# Gravity Differential Equations

I was just messing around with Newton's Law of gravitation, when I had the idea of converting Newton's Law into differential form (more or less like Maxwell's equations).

I did the following:

##### #1 Divergence of the field:

$$\iint_C {\mathbf g \cdot d\mathbf S} = -4\pi G M \rightarrow \ \iint_C {\mathbf g \cdot d\mathbf S} = \iiint_C {-4\pi G \rho \; d\mathbf V} \\ \iiint_C {\nabla \cdot \mathbf g \; dV} = \iiint_C {-4\pi G \rho \; dV} \\$$ $$\boxed{ \begin{array}{rcl} \nabla \cdot \mathbf g = -4\pi G \rho \end{array} }$$

##### #2 Curl of the field:

$$\mathbf g = -\nabla \phi \\ \nabla \times \mathbf g = \nabla \times (-\nabla \phi) = \mathbf 0$$ $$\boxed{ \begin{array}{rcl} \nabla \times \mathbf g = \mathbf 0 \end{array} }$$

Until now everithing is fine. Now I thinked if it was possible writting the equtions in terms of other field, like the velocity field $$\mathbf v$$, but I'm stucked.

It is well known that the velocity on an orbit obeys the following: $$v = \sqrt{\frac{GM}{r}} \\ v \propto \frac{1}{\sqrt{r}}$$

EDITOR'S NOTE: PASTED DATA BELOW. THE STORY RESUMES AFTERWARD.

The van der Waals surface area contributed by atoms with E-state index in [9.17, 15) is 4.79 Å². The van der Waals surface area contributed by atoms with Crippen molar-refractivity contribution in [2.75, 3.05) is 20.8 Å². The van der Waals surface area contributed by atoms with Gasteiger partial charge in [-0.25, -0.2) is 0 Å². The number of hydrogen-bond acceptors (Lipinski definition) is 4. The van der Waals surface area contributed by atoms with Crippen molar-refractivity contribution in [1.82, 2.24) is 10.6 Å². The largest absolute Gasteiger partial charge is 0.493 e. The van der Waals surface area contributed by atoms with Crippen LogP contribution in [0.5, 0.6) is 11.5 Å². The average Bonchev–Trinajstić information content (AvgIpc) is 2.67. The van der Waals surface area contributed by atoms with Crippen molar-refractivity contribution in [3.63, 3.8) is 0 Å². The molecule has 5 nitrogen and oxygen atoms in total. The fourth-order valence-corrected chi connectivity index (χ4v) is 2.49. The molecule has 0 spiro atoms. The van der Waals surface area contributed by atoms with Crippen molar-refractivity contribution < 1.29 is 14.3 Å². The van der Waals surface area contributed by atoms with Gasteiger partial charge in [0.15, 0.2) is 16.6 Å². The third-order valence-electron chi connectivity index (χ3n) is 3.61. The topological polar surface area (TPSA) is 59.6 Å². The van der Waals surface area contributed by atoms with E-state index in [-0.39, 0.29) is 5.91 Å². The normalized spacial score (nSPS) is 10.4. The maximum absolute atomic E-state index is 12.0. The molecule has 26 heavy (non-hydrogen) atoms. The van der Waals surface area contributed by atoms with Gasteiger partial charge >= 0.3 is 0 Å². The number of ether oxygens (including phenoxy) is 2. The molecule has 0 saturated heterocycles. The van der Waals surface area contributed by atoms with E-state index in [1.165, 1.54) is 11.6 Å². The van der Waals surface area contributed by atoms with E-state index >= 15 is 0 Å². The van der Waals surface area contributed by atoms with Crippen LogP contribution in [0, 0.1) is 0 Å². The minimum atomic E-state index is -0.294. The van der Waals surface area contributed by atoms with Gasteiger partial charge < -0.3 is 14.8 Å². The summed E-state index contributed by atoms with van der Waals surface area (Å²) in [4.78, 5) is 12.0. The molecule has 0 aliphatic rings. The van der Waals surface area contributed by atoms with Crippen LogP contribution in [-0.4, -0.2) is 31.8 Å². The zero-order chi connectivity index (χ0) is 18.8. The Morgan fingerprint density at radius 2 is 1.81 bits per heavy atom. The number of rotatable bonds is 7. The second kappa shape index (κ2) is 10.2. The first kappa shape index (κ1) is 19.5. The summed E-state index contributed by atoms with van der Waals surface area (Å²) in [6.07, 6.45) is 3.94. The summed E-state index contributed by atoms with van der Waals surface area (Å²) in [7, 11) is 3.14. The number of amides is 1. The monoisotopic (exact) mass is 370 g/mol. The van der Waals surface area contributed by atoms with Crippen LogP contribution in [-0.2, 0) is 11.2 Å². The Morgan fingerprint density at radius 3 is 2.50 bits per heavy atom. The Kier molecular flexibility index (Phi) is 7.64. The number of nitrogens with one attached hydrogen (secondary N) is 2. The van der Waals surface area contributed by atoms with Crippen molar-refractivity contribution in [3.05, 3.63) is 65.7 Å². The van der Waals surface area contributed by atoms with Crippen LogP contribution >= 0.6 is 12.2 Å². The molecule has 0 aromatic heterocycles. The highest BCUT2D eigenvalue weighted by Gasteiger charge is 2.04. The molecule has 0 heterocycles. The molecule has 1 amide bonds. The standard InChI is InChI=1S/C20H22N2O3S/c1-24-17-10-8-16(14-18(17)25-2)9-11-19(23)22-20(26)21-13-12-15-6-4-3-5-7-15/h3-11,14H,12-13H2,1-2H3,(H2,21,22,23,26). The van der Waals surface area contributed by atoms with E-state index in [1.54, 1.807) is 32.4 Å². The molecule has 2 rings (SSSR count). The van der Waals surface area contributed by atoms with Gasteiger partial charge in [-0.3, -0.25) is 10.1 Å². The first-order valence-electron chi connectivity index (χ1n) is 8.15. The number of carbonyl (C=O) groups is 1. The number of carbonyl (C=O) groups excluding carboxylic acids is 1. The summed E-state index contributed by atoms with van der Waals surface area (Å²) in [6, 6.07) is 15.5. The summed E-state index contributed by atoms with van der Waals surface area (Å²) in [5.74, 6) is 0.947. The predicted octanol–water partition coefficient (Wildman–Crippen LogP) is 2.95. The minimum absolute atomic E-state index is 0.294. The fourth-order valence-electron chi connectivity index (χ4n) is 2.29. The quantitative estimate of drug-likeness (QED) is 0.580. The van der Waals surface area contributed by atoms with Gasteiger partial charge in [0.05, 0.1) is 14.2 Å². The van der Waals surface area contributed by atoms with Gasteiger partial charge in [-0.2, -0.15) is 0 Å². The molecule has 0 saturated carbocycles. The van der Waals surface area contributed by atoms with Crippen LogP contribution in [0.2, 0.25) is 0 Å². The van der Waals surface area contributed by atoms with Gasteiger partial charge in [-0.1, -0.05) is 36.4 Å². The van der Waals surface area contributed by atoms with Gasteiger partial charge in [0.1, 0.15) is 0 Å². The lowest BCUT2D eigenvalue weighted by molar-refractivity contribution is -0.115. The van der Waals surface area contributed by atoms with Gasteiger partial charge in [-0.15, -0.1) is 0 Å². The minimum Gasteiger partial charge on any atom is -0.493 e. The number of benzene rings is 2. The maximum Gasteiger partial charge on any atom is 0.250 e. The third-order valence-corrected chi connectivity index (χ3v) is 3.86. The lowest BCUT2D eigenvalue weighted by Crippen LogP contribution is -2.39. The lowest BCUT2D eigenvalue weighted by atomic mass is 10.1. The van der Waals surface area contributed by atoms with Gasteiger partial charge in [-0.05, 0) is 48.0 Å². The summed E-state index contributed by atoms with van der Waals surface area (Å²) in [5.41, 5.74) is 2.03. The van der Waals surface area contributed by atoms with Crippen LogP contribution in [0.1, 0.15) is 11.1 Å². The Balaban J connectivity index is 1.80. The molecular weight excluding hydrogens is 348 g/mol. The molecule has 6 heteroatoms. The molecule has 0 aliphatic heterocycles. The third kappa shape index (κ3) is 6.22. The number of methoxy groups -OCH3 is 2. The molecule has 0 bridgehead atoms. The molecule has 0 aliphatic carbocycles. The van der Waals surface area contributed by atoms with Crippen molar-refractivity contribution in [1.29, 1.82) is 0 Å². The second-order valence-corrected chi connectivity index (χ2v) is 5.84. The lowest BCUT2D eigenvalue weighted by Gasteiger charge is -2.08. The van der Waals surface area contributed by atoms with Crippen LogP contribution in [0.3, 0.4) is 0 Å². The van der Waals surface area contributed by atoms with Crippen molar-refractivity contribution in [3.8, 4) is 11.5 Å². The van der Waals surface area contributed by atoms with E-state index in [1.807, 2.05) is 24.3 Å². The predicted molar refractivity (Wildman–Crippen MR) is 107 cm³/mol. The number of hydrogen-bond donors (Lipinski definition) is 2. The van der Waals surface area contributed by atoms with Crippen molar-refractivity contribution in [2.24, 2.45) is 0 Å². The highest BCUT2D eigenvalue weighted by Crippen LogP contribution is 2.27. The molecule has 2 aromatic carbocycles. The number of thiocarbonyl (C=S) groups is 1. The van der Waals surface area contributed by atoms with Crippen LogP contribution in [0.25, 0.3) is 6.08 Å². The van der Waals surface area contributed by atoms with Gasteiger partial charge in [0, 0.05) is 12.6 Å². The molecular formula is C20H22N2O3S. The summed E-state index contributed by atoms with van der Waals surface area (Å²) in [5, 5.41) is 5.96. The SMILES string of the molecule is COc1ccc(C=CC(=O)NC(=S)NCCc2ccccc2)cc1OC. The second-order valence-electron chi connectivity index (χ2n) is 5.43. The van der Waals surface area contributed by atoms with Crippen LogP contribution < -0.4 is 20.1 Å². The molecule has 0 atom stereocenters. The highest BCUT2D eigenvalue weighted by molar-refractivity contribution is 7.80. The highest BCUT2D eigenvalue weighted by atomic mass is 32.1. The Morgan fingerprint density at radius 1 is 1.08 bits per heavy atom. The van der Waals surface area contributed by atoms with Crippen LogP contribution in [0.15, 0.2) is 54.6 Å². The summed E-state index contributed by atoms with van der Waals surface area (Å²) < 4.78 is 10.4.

It is possible to express how this velocity field must behave to incorporates all we did knew about Newtonian Gravity using only vectors and vector calculus? In other words, it is possible to formulate gravity from its velocity field, using vectors? For example: $$\mathbf g = \frac{d \mathbf v}{dt} \\ \nabla \times \mathbf v = \gamma_0\mathbf L$$

Where $$\mathbf L$$, is the angular momentum, and then, if you rearange the equations, you could get the velocity which an object will have at a certain height, or find the escape velocity of a planet (maybe this is too idyllic). Also, would be possible to create a set of equations in which this Newtonian gravity has solutions of a wave equation (in a similar way that of Maxwell's Equations), resembling to the gravitational waves or GR?